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Ticket Hash: a50054ad871f802bcfaca4a771d6b1797763fb94
Title: Support for "Any CPU" configuration
Status: Closed Type: Feature_Request
Severity: Minor Priority: Low
Subsystem: Build_Automation Resolution: Misconfiguration
Last Modified: 2011-12-08 13:38:53
Version Found In:
Currently, SQLite.NET only ships as either x86 or x64 build. Thus, it is currently not possible to create a .NET application in "Any CPU" configuration if you want to use SQLite.NET, which is quite sad.

However, this would very well be possible without big efforts: You do already create a non-mixed-mode version. You could just build the .NET part of it as "Any CPU" and deliver it with both the x86 and x64 interop dll (in separate folders). Then the main project can be compiled as "Any CPU" as well. Then either the application's installer can take care of installing the correct interop dll based on the system type, or the application can load the dll(s) manually using LoadLibrary at startup, or it can use the SetDllDirectory API function at startup to point to the correct sub directory so the x86/x64 directory will be used as additional lookup directory automatically (probably the best solution if you have more than one native dll).

I am already referencing three other "mixed" components using this approach successfully. It would be great to have SQLite.NET also support this configuration!

mistachkin added on 2011-12-07 22:16:18 UTC:
Firstly, the core SQLite library itself is native; therefore, at some point during the build process a decision must be made regarding which native platform is to be targeted by the resulting executable files (i.e. DLLs and/or EXEs).

In theory, the build process could be modified to build for multiple configurations at the same time; however, since the "Batch Build" feature in Visual Studio already supports doing this there is not a large motivation to build this feature into the project build infrastructure itself. Also, even when building via the command line using MSBuild, building multiple configuration is trivially easy, including via some external automation, such as batch files or scripts.

The other issue you mention has to do with the installer used by the application. As you mention, this task is completely specific to each application being deployed and must take into account which architecture(s) are to be supported and install the necessary native DLL(s) accordingly. In fact, the project has indirect support for this using the "managed-only" assembly (which can work with either the 32-bit or 64-bit native DLL). The specific native DLL (32-bit or 64-bit) used by the managed-only assembly depends on the architecture of the process and machine the code is being executed in/on.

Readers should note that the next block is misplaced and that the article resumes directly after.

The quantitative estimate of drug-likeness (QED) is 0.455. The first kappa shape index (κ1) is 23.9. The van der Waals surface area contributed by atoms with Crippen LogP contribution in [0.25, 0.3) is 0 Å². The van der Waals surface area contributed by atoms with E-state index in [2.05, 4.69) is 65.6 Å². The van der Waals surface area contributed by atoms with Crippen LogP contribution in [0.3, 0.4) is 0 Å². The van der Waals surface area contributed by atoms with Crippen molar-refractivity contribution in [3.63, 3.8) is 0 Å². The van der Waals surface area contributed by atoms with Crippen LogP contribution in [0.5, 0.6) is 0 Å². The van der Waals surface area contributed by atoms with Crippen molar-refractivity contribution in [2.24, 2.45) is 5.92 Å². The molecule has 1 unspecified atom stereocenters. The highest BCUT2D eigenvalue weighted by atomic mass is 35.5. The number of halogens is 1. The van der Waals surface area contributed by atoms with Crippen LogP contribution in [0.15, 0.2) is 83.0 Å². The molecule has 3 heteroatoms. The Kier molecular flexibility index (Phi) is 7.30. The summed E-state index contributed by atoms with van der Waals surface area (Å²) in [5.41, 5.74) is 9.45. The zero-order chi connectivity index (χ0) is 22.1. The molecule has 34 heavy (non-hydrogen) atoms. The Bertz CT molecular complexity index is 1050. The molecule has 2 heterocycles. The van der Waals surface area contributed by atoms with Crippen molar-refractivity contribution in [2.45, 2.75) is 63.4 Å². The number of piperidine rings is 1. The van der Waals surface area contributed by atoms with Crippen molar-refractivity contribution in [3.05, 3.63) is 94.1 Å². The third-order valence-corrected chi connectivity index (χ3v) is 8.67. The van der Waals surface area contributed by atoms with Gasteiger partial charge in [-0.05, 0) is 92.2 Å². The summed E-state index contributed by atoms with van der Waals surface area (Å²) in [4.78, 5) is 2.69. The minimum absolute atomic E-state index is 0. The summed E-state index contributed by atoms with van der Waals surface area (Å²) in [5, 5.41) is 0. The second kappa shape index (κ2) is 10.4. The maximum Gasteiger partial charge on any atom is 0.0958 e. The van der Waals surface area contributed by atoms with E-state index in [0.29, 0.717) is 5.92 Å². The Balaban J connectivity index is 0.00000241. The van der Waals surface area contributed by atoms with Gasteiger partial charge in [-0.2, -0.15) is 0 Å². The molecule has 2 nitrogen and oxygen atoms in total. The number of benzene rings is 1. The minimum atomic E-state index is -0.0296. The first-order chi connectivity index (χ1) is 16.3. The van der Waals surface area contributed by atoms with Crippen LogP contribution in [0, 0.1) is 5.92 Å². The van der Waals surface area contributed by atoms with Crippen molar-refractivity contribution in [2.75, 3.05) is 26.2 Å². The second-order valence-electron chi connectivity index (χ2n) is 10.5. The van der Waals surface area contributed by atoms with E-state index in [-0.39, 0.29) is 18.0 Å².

anonymous claiming to be added on 2011-12-07 23:30:16 UTC:
AFAICT what the submitter wants is already done ... because it is exactly how I use it in my app now, with unmodified binaries from the downloads page.

The managed only assembly already is AnyCPU. I drop it in the main app folder, and the two copies of SQLite.Interop.dll in x86 and x64 subdirectories, and call SetDllDirectory early in app startup, exactly as the submitter describes. Works perfectly, no changes needed.

I suppose the only thing that could save about 10 seconds of time when updating my copy of SQLite would be to have a single zip that has the managed only assembly and the interop DLLs for all architectures in it, but that hardly seems worth it. The downloads page is long and sometimes confusing enough as it is.

anonymous claiming to be anonymous (original poster) added on 2011-12-08 13:38:53 UTC:
Hello, I am the original poster of this ticket. It seems I have checked that with the wrong dll, probably I took the mixed mode assembly accidentally. I can confirm that the requested functionality is already available with the non-mixed-mode builds!

So I am setting this to closed. There is no need to create an additional download only for the combined interop dlls.